In The Public Eye

Sensors: Infrared- and motion-detecting hands-free technologies are making the leap into the home.

October 02, 2003|By Tamara E. Holmes | Tamara E. Holmes,SPECIAL TO THE SUN

Anyone who has spent much time traveling and has visited public restrooms has washed his or her hands under a hands-free faucet - one that switches on automatically whenever it senses the presence of hands.

Could such technology be headed for the home? It's already here, experts say. And they say that the technology has improved substantially over the past 10 years and is making its way into the lives of more and more Americans.

Technology that senses the presence of people has been around for years, primarily in the plumbing, lighting and security industries. Lights that go on when a person enters a room or area and shut themselves off when no one is around can keep electricity costs low and make intruders think twice before continuing into a suddenly lit yard. Likewise, home security systems that sound an alarm when they detect movement have been mainstay offerings by companies such as Brink's Home Security and ADT for some time.

"To put it into perspective, we had some initial [plumbing] fixtures that if you put a light bulb in a fluorescent light, when you turned on the light the fixture went on. It was comical," says Julius Ballanco, who has watched motion detection technology come of age in faucets as the editorial director for PM Engineer magazine.

Today, faucets aren't so easily tricked, Ballanco says. In fact, users can designate how far a person should be away from, above or below the faucet before it should come on. Not only that, but users can program how long the water should stay on and what temperature it should be.

Plumbing isn't the only area that has seen monumental improvements in motion detection technology.

When it comes to security, "If you have a camera that's outside in the parking lot and a small cat or a dog happens to go through, you don't want it to set off the" motion detector," says Mark Provinsal, product manager for iPix Security Group.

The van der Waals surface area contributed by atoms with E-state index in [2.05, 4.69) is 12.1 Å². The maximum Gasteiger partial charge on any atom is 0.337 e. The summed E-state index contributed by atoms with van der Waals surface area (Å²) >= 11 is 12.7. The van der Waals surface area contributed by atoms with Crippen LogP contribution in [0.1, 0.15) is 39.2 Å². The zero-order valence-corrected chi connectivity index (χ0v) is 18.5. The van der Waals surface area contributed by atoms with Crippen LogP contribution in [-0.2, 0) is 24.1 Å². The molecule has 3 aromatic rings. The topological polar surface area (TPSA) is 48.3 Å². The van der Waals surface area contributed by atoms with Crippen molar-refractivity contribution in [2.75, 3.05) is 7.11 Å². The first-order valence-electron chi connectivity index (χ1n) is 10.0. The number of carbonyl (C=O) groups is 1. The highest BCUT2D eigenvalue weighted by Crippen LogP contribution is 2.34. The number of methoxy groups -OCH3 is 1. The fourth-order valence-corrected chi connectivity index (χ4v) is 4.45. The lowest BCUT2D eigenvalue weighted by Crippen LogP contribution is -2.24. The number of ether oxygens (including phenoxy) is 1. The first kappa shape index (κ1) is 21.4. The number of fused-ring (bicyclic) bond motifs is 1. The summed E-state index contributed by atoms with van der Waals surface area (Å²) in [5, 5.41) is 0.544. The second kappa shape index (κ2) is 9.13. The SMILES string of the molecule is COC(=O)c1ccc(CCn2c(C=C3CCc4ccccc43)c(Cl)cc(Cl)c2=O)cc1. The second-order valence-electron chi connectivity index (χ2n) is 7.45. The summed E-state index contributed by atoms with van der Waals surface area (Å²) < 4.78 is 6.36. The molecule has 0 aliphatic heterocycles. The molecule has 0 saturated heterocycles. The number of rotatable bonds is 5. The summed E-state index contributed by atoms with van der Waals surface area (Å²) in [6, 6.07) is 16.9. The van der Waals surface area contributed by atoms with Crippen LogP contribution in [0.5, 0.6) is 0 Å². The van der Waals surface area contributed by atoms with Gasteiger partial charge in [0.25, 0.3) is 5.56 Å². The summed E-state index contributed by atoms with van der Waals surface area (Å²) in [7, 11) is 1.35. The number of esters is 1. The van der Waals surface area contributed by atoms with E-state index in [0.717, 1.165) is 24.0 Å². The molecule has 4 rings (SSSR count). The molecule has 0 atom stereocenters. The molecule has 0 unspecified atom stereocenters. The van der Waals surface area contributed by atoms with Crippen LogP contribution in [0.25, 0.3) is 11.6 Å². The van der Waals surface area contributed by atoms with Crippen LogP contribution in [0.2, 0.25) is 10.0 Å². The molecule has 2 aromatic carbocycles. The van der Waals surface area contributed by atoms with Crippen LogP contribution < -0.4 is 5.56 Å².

Today's motion-detection technology can differentiate humans and small animals by analyzing the size of the moving object, as well as such factors as the time of day that the movement takes place.

Some sensors that seem to be identifying motion are in fact picking up body heat or even light reflected from an object, rather than the actual movement of an object.

One of the most popular sensor technologies is Passive InfraRed (PIR), which detects the infrared light that objects and people emit. Such sensors tend to be used to monitor small areas. They are programmed to recognize the way the area normally looks. When an object moves into the area, changing its infrared lighting, the sensor goes off.

In the past, anything could set off a PIR sensor. "Think about a day where the sun's out and the clouds are kind of rolling in and out," says Provinsal. "A major shift of clouds going in front of the sun can really change the lighting and everything in the scene and that could actually set off an alarm. So companies are trying to advance the technology so the [sensors] can recognize, `Hey, that's just the clouds going over, that's not a big deal. That's just the wind blowing that bush. Don't worry about that.' "

Symmons Industries, which produces faucets that have sensors, uses Position Sensitive Detection (PSD) technology. Rather than detecting light, as PIR sensors do, PSD sensors detect the position of objects. In other words, when an object enters a designated position in relation to the sensor, it is activated.

"This type of technology is not susceptible to variations in lighting conditions, reflectivity of surfaces and things of that nature," says Bill Tracey, marketing manager for Symmons, based in Braintree, Mass.

As a result, a faucet will only turn itself on when a person's hands are a designated distance from the faucet. Once the hands are pulled away - even if the person is still standing in front of the sink - PSD-enabled faucets will turn themselves off.

Not all sensors are sightless. Video motion detection (VMD) technology uses cameras to monitor a given area and note and record movement in that area. Such technology has provided a significant boost to the security industry, says iPix's Provinsal, because security officials no longer have to sit through hours of videotape. Rather, they can depend on the cameras to tell them when it's important to look at the tape.

"What we try to do is augment the user by saying, `Take a look only if certain things happen,' " he says. When a camera detects motion, an alarm sounds.

Today's crop of sensors and motion detection devices don't just detect motion -- they analyze it.

"If you have a bush that's right outside your window and sometimes the wind blows, you don't want that motion [to set off] an alarm. So you can basically tell the camera what areas to look at for motion and which ones to avoid. So it's a little smarter than a sensor that just sits there and any kind of motion is setting off an alarm," says Provinsal.

Future products will become more capable, experts say.

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